Discussions between the United States and Kenya regarding a possible bilateral free trade agreement could complicate efforts to negotiate from a position of strength between the US and the rest of Africa. Kenya, along with 38 other sub-Saharan African countries, already operate under a trade deal known as the Africa Growth Opportunity Act (AGOA), which grants duty-free access to the US for about 6,500 products. The Trump administration has indicated it is unwilling to renew AGOA.
The US announced on February 7 that it would begin negotiations with Kenya on a new trade deal, garnering excitement within President Uhuru Kenyatta’s government, which wants to transform Kenya into a regional business hub. Dr. Mukhisa Kituyi, secretary-general of the United Nations Conference on Trade and Development, and Erastus Mwencha, former head of the Common Market for Eastern and Southern Africa, both expressed dismay at this development, fearing it could weaken Africa’s position during collective negotiations.
Kituyi and Mwencha both warned that a free trade deal would allow global multinationals to more easily enter into the Kenyan economy, weakening its ability to improve its own manufacturing and agriculture base. The African Continental Free Trade Area (AfCFTA) is still in the process of implementation, with Kenya one of the first nations to ratify it. “To negotiate a unilateral free trade agreement flies in the face of this perception,” Kituyi and Mwencha said in a released statement.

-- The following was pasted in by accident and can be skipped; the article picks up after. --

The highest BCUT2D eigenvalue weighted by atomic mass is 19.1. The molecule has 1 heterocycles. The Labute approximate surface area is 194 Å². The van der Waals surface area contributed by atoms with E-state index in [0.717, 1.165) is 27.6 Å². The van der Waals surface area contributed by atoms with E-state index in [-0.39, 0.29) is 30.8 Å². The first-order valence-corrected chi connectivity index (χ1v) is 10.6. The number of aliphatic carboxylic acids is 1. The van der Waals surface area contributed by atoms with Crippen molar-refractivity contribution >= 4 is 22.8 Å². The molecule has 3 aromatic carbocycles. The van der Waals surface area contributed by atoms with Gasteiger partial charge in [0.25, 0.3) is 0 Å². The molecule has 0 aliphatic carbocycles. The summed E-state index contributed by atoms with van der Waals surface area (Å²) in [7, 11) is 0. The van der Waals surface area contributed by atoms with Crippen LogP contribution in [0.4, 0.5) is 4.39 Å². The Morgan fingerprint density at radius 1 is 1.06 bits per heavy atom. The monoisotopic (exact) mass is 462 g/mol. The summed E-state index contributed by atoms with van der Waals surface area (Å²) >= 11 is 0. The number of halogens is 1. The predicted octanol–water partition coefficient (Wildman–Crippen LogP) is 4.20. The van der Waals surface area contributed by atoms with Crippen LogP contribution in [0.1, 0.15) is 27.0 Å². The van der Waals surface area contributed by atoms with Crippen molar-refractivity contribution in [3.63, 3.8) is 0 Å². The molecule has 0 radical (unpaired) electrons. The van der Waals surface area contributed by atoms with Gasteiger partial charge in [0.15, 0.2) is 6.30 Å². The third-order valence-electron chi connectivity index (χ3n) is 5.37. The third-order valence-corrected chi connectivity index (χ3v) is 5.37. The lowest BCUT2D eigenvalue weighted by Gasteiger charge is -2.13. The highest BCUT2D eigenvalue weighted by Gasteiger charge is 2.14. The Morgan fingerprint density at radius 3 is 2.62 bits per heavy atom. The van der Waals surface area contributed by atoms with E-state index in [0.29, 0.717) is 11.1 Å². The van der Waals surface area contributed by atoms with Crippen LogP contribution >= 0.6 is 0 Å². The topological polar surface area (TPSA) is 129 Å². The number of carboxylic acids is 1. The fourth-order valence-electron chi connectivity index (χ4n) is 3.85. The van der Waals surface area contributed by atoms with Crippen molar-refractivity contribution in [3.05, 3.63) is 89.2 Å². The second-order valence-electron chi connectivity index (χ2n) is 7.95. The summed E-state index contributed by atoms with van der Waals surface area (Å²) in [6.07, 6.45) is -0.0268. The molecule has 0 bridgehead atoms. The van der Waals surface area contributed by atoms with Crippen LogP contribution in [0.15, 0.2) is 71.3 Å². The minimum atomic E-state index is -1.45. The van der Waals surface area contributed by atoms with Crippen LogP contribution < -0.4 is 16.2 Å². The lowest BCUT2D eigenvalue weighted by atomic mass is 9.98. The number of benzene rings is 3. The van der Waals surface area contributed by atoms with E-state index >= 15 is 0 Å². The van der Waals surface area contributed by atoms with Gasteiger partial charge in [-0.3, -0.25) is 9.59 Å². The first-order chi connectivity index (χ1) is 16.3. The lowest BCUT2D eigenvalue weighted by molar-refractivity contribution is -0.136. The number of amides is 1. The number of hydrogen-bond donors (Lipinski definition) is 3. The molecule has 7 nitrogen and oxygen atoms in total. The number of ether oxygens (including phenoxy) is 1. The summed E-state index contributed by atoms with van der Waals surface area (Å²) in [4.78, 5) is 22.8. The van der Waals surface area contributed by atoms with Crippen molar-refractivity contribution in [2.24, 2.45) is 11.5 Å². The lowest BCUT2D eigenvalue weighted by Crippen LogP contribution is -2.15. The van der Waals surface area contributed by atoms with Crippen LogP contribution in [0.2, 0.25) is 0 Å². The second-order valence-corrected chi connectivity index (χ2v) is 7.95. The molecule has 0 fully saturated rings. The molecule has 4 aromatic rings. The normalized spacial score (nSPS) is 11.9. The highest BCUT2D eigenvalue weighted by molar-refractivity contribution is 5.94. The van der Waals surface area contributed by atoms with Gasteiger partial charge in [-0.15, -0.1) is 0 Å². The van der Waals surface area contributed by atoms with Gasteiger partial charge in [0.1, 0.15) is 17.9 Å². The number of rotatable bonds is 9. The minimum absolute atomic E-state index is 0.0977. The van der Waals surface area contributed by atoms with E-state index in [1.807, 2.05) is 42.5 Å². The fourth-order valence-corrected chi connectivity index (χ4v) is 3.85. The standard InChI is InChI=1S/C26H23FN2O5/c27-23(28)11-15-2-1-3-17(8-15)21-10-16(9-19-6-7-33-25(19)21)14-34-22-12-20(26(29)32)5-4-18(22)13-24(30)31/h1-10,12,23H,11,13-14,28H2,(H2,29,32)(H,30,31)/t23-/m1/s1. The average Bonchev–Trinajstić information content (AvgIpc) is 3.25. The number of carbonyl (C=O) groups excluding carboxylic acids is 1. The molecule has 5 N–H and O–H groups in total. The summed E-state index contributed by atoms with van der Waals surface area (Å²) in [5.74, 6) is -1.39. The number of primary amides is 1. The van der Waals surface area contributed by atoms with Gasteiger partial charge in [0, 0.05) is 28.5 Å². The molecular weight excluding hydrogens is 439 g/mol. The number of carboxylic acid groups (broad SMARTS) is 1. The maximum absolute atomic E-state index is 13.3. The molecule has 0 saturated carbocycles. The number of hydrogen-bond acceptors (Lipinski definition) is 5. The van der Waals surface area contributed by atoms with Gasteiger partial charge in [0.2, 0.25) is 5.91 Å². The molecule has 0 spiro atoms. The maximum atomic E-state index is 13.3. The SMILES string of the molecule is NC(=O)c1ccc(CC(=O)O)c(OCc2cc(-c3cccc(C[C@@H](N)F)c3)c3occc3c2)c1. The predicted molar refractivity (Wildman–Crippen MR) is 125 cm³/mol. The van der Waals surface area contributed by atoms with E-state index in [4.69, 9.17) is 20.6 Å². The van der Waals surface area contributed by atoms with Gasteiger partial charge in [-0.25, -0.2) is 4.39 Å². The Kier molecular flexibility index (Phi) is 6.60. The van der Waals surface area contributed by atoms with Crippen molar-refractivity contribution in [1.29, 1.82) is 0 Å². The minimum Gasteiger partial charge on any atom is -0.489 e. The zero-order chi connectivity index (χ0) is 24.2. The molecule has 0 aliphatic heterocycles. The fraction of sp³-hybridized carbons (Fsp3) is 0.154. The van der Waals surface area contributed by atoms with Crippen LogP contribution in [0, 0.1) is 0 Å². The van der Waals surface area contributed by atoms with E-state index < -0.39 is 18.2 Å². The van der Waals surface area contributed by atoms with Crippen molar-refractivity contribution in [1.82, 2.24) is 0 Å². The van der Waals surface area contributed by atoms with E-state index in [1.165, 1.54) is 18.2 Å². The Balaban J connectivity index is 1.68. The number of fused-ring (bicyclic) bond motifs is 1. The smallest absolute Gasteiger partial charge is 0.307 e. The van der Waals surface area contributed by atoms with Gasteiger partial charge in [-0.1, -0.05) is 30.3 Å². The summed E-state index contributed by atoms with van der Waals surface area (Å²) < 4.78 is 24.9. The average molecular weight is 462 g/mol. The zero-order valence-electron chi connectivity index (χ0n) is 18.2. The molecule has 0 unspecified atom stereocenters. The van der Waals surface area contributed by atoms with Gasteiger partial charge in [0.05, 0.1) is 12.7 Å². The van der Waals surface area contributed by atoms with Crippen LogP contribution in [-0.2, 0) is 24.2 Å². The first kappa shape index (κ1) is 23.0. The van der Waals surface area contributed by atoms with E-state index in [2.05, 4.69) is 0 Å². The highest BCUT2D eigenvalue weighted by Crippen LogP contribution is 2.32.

African heads of state agreed in July 2018 that no country should negotiate a unilateral free trade agreement once the AfCFTA comes into force. Kenya is hoping to negotiate the new trade deal in an effort to access the Millennium Challenge Account, a grant that the US extends to developing countries that liberalize their markets and promote democratic governance. The US already has a free trade agreement in Africa with Morocco, and is hoping its deal with Kenya could act as a model for other trade agreements in sub-Saharan Africa.